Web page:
The events also prompted the Federal Aviation Administration (FAA) to post two temporary flight restrictions, closing the airspace above two places nearby Area 51 during the days surrounding the planned raid.[27] The Defense Visual Information Distribution Service (DVIDS), the military's public relations office, made a Twitter post on September 20 depicting military personnel and a B-2 stealth bomber with the caption "The last thing #Millennials will see if they attempt the #area51raid today". The tweet was later deleted, and the DVIDS issued an apology.[28]

Local[edit]

In August 2019, Lincoln County officials drafted an emergency declaration and a plan to pool resources with neighboring counties, anticipating the region being overwhelmed by a crowd of 40,000 people.[5] The county had just 184 hotel rooms, and officials expected the local cellphone network to be unable to cope with the additional traffic; they also expressed concerns about overcrowding at campsites, gas stations, and public medical facilities.[29] County sheriff Kerry Lee said an extra 300 paramedics and 150 police officers would be brought in from across Nevada.[5]

The town of Rachel posted a caution on its website, advising attendees to be "experienced in camping, hiking and surviving in a harsh desert environment and have a vehicle in good shape".[30] They advised that the town would likely be unable to provide sufficient food, water or gas to visitors, and expected local law enforcement to be overwhelmed.[30] The website warned that local residents would readily protect their property, predicting that Alienstock would be "Fyre Festival 2.0".[5][31]

Businesses[edit]

Business owners in and around Rachel, Nevada, a town of just 56 people just outside of the base, made preparations for visitors who planned to go to Area 51.[25][32] Connie West, co-owner of the Little A'Le'Inn restaurant and inn, had all 13 rooms of the inn booked and planned to open up 30 acres for camping, also stating she would possibly create merchandise for the event.[13][25][32] Las Vegas businessman George Harris planned to hire bands to play at an annual festival called "The Swarm".[25] Kosmic Kae, owner of the shop Aliens R Us in Boulder City, stated that even though the shop was 170 miles away from Area 51, business had increased due to fascination regarding aliens.[33]

Other businesses around the U.S. based products and services on the event, and a collection of merchandise related to the event was launched from online retailers.[34] Bud Light planned to release a promotional alien-themed beer label and promised a free beer to "any alien that makes it out" as long as a tweet showing the new design received 51,000 retweets.[35] Fast food restaurant Arby's had planned to deliver food with a special menu to the event.[36]

Gathering and music festivals[edit]

While the event was intended as comedic, some took it seriously, and traveled to areas surrounding the facility.[37] Beginning on September 19, the day before the planned event date, people were reported to be showing up and camping around Rachel in preparation for the raid.[38]

The Lincoln County Sheriff estimated that about 1,500 people showed up at the festivals, while about 150 people made the journey over several miles of rough roads to the main gate of Area 51.[37] Some camped overnight outside the perimeter of the base while others arrived to gather and take selfies near the front gate before leaving.[39] One person attempted to enter the facility and received a warning, while six others were arrested for crimes including public urination, alcohol related offenses and indecent exposure.[40]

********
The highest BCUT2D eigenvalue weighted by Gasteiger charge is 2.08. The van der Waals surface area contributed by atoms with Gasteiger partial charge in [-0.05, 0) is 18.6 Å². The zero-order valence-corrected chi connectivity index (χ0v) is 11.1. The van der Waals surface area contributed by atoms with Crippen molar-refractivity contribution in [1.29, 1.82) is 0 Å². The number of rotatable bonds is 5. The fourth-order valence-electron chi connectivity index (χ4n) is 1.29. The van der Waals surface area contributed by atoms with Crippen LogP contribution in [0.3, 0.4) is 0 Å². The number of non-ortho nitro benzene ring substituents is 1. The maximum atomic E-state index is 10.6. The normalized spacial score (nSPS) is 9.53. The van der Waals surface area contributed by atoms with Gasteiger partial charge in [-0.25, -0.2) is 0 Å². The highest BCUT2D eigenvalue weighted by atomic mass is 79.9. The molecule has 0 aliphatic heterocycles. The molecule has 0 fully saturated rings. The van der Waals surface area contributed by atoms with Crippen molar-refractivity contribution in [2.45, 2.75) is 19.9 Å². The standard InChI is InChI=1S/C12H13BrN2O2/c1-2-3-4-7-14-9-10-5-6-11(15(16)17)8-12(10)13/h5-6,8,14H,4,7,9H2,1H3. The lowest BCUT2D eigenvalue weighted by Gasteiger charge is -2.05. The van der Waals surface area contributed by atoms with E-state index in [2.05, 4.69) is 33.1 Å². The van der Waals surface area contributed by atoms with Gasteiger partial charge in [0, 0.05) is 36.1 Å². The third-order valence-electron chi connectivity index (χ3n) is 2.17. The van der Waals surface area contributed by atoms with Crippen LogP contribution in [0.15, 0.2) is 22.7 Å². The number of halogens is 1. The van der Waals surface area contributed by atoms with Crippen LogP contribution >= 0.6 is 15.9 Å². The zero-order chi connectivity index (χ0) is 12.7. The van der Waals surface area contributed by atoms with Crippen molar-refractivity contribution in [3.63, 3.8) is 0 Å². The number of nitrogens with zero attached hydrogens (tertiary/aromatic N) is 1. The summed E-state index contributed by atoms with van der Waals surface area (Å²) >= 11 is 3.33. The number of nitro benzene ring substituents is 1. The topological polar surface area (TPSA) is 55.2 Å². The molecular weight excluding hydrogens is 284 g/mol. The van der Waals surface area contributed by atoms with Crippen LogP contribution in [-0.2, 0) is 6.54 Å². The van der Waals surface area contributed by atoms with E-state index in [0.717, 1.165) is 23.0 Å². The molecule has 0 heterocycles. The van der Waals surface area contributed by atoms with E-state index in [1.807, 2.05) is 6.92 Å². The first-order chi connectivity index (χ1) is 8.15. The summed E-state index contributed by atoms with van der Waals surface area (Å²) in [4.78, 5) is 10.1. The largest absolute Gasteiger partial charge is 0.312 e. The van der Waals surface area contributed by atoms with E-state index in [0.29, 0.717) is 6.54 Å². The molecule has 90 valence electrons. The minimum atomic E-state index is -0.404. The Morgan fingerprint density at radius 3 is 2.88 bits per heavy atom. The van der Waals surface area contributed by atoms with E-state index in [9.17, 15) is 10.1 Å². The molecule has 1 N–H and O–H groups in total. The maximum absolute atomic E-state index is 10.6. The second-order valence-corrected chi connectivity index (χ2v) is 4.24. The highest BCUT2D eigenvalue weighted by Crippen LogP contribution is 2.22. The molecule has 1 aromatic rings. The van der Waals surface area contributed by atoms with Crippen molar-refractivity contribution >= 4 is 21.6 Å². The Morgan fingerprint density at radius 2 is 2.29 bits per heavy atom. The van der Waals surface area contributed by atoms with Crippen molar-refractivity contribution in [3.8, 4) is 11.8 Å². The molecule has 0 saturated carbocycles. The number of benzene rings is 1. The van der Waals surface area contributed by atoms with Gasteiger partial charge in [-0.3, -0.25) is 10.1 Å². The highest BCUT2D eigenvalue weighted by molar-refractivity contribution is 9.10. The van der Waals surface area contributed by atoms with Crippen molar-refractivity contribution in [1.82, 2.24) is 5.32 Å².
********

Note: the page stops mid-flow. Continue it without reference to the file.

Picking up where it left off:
Two music festivals were announced in the county in response to the event's popularity: Alienstock in Rachel, Nevada, and Storm Area 51 Basecamp in Hiko, Nevada.[30][41] Local governments and police feared that even these legal events could be problematic if too many individuals attended.[30]

Event creator Roberts pulled out of Alienstock 10 days before the festival, leaving other organizers and booked entertainers to run the event.[30] Roberts claimed his last minute departure with $70,000–$100,000 in sponsorship money and donations was "due to poor planning" and he instead joined an alien themed party already planned in Las Vegas, although the Little A'Le'Inn owner Connie West continued with the name Alienstock in Rachel, Nevada.[30] Roberts' lawyers sent her a cease and desist regarding use of the name, but West was in possession of all of the "Alienstock" permits and ignored the legal threats.[42]

After the raid, Keith Wright, a promoter for the Area 51 Basecamp event, stated the event was a failure.[43] However, Connie West, who organized Alienstock, declared her event a success.[44] The event's aftermath saw several pending lawsuits surrounding the festival and Roberts' call to breach the government facility.[45] Although much less than the estimated 30,000 attendees expected before Roberts' departure and press campaign claiming Alienstock was canceled, the event was thought to have brought the largest influx of people ever to visit Lincoln County, Nevada.[37]

See also[edit]

References[edit]

  1. ^ "What is Area 51 and what goes on there?". BBC News. September 19, 2019. Retrieved April 6, 2020.
  2. ^ Youn, Soo (July 12, 2019). "Half a million people pledge to storm Area 51 to 'see them aliens'". ABC News. Retrieved September 20, 2019.
  3. ^ Lou, Michelle (July 19, 2019). "Forget Area 51. This Oklahoma animal shelter wants you to raid it instead". CNN. Retrieved September 20, 2019.